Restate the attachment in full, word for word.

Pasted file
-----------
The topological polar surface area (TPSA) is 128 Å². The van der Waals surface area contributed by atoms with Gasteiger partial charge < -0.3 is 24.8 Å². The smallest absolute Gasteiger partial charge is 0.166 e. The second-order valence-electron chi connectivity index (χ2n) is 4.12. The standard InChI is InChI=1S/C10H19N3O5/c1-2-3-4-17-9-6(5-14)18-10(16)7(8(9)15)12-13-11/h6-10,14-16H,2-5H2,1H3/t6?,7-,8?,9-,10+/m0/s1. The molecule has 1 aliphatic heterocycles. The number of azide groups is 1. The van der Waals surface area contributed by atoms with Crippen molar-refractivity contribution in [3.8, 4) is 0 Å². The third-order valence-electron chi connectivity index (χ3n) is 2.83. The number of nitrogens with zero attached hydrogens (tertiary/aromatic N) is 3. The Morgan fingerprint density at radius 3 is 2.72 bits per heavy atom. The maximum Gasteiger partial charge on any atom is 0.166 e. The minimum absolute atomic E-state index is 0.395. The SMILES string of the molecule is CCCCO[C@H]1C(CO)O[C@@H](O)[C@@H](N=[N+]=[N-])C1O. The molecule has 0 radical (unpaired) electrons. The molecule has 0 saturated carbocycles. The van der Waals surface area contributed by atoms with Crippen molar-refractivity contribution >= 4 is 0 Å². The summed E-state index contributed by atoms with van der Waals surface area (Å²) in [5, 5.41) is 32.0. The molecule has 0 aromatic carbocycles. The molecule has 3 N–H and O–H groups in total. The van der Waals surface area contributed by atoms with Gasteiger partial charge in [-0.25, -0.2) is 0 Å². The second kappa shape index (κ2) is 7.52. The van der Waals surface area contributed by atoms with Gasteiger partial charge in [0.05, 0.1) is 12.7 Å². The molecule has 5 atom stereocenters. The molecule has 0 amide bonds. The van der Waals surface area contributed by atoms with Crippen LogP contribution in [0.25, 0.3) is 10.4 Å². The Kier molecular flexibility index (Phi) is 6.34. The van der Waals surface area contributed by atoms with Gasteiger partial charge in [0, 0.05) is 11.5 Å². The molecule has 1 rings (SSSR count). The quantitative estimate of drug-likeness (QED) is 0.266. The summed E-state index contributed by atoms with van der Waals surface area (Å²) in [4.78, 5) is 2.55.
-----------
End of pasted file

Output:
The topological polar surface area (TPSA) is 128 Å². The van der Waals surface area contributed by atoms with Gasteiger partial charge < -0.3 is 24.8 Å². The smallest absolute Gasteiger partial charge is 0.166 e. The second-order valence-electron chi connectivity index (χ2n) is 4.12. The standard InChI is InChI=1S/C10H19N3O5/c1-2-3-4-17-9-6(5-14)18-10(16)7(8(9)15)12-13-11/h6-10,14-16H,2-5H2,1H3/t6?,7-,8?,9-,10+/m0/s1. The molecule has 1 aliphatic heterocycles. The number of azide groups is 1. The van der Waals surface area contributed by atoms with Crippen molar-refractivity contribution in [3.8, 4) is 0 Å². The third-order valence-electron chi connectivity index (χ3n) is 2.83. The number of nitrogens with zero attached hydrogens (tertiary/aromatic N) is 3. The Morgan fingerprint density at radius 3 is 2.72 bits per heavy atom. The maximum Gasteiger partial charge on any atom is 0.166 e. The minimum absolute atomic E-state index is 0.395. The SMILES string of the molecule is CCCCO[C@H]1C(CO)O[C@@H](O)[C@@H](N=[N+]=[N-])C1O. The molecule has 0 radical (unpaired) electrons. The molecule has 0 saturated carbocycles. The van der Waals surface area contributed by atoms with Crippen molar-refractivity contribution >= 4 is 0 Å². The summed E-state index contributed by atoms with van der Waals surface area (Å²) in [5, 5.41) is 32.0. The molecule has 0 aromatic carbocycles. The molecule has 3 N–H and O–H groups in total. The van der Waals surface area contributed by atoms with Gasteiger partial charge in [-0.25, -0.2) is 0 Å². The second kappa shape index (κ2) is 7.52. The van der Waals surface area contributed by atoms with Gasteiger partial charge in [0.05, 0.1) is 12.7 Å². The molecule has 5 atom stereocenters. The molecule has 0 amide bonds. The van der Waals surface area contributed by atoms with Crippen LogP contribution in [0.25, 0.3) is 10.4 Å². The Kier molecular flexibility index (Phi) is 6.34. The van der Waals surface area contributed by atoms with Gasteiger partial charge in [0, 0.05) is 11.5 Å². The molecule has 1 rings (SSSR count). The quantitative estimate of drug-likeness (QED) is 0.266. The summed E-state index contributed by atoms with van der Waals surface area (Å²) in [4.78, 5) is 2.55.